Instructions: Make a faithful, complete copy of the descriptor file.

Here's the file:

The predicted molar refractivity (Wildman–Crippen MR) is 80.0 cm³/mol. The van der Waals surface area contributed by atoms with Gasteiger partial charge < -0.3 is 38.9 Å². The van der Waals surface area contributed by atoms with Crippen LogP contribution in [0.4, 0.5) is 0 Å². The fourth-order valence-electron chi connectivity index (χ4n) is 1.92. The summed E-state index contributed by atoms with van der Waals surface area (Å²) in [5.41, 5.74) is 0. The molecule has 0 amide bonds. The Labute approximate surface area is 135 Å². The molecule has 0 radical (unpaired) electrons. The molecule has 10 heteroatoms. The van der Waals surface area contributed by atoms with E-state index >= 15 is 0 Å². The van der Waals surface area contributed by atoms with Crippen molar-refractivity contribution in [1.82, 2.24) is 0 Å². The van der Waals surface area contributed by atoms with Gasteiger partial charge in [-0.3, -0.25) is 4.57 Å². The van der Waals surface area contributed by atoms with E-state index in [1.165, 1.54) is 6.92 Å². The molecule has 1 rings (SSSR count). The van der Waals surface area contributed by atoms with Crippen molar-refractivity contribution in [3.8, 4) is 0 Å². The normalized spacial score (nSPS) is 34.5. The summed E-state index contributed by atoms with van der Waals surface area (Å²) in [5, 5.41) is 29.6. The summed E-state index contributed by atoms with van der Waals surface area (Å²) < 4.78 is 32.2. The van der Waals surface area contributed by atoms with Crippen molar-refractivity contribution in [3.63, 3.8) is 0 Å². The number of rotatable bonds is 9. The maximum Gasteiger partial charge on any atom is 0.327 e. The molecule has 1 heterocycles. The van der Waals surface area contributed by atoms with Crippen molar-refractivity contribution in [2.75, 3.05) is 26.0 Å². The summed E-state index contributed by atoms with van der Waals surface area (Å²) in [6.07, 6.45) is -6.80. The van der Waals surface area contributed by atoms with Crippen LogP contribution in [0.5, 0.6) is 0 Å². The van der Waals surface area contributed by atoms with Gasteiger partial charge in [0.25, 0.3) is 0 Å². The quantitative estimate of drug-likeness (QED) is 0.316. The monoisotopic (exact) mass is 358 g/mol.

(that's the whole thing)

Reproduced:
The predicted molar refractivity (Wildman–Crippen MR) is 80.0 cm³/mol. The van der Waals surface area contributed by atoms with Gasteiger partial charge < -0.3 is 38.9 Å². The van der Waals surface area contributed by atoms with Crippen LogP contribution in [0.4, 0.5) is 0 Å². The fourth-order valence-electron chi connectivity index (χ4n) is 1.92. The summed E-state index contributed by atoms with van der Waals surface area (Å²) in [5.41, 5.74) is 0. The molecule has 0 amide bonds. The Labute approximate surface area is 135 Å². The molecule has 0 radical (unpaired) electrons. The molecule has 10 heteroatoms. The van der Waals surface area contributed by atoms with E-state index >= 15 is 0 Å². The van der Waals surface area contributed by atoms with Crippen molar-refractivity contribution in [1.82, 2.24) is 0 Å². The van der Waals surface area contributed by atoms with Gasteiger partial charge in [-0.3, -0.25) is 4.57 Å². The van der Waals surface area contributed by atoms with E-state index in [1.165, 1.54) is 6.92 Å². The molecule has 1 rings (SSSR count). The van der Waals surface area contributed by atoms with Crippen molar-refractivity contribution in [3.8, 4) is 0 Å². The normalized spacial score (nSPS) is 34.5. The summed E-state index contributed by atoms with van der Waals surface area (Å²) in [5, 5.41) is 29.6. The summed E-state index contributed by atoms with van der Waals surface area (Å²) < 4.78 is 32.2. The van der Waals surface area contributed by atoms with Crippen molar-refractivity contribution in [3.63, 3.8) is 0 Å². The number of rotatable bonds is 9. The maximum Gasteiger partial charge on any atom is 0.327 e. The molecule has 1 heterocycles. The van der Waals surface area contributed by atoms with Crippen molar-refractivity contribution in [2.75, 3.05) is 26.0 Å². The summed E-state index contributed by atoms with van der Waals surface area (Å²) in [6.07, 6.45) is -6.80. The van der Waals surface area contributed by atoms with Crippen LogP contribution in [0.5, 0.6) is 0 Å². The van der Waals surface area contributed by atoms with Gasteiger partial charge in [0.25, 0.3) is 0 Å². The quantitative estimate of drug-likeness (QED) is 0.316. The monoisotopic (exact) mass is 358 g/mol.